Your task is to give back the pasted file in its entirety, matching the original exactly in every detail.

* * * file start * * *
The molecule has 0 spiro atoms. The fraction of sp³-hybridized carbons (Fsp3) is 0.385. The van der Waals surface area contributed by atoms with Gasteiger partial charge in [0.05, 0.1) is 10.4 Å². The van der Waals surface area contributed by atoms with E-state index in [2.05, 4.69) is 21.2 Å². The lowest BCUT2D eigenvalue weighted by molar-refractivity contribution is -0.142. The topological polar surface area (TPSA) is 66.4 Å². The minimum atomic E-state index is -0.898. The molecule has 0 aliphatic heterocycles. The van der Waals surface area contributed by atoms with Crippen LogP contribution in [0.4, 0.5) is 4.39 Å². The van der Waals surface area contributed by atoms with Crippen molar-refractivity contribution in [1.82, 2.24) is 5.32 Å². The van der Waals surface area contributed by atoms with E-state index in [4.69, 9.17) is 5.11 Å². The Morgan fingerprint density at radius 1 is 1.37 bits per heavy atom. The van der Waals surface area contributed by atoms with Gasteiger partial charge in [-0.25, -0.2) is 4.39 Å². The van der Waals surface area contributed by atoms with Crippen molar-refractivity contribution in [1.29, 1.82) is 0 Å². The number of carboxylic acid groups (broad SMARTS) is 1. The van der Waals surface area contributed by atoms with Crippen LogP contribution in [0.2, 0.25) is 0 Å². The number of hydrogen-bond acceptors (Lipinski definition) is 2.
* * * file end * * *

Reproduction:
The molecule has 0 spiro atoms. The fraction of sp³-hybridized carbons (Fsp3) is 0.385. The van der Waals surface area contributed by atoms with Gasteiger partial charge in [0.05, 0.1) is 10.4 Å². The van der Waals surface area contributed by atoms with E-state index in [2.05, 4.69) is 21.2 Å². The lowest BCUT2D eigenvalue weighted by molar-refractivity contribution is -0.142. The topological polar surface area (TPSA) is 66.4 Å². The minimum atomic E-state index is -0.898. The molecule has 0 aliphatic heterocycles. The van der Waals surface area contributed by atoms with Crippen LogP contribution in [0.4, 0.5) is 4.39 Å². The van der Waals surface area contributed by atoms with Crippen molar-refractivity contribution in [1.82, 2.24) is 5.32 Å². The van der Waals surface area contributed by atoms with E-state index in [4.69, 9.17) is 5.11 Å². The Morgan fingerprint density at radius 1 is 1.37 bits per heavy atom. The van der Waals surface area contributed by atoms with Gasteiger partial charge in [-0.25, -0.2) is 4.39 Å². The van der Waals surface area contributed by atoms with Crippen molar-refractivity contribution in [1.29, 1.82) is 0 Å². The number of carboxylic acid groups (broad SMARTS) is 1. The van der Waals surface area contributed by atoms with Crippen LogP contribution in [0.2, 0.25) is 0 Å². The number of hydrogen-bond acceptors (Lipinski definition) is 2.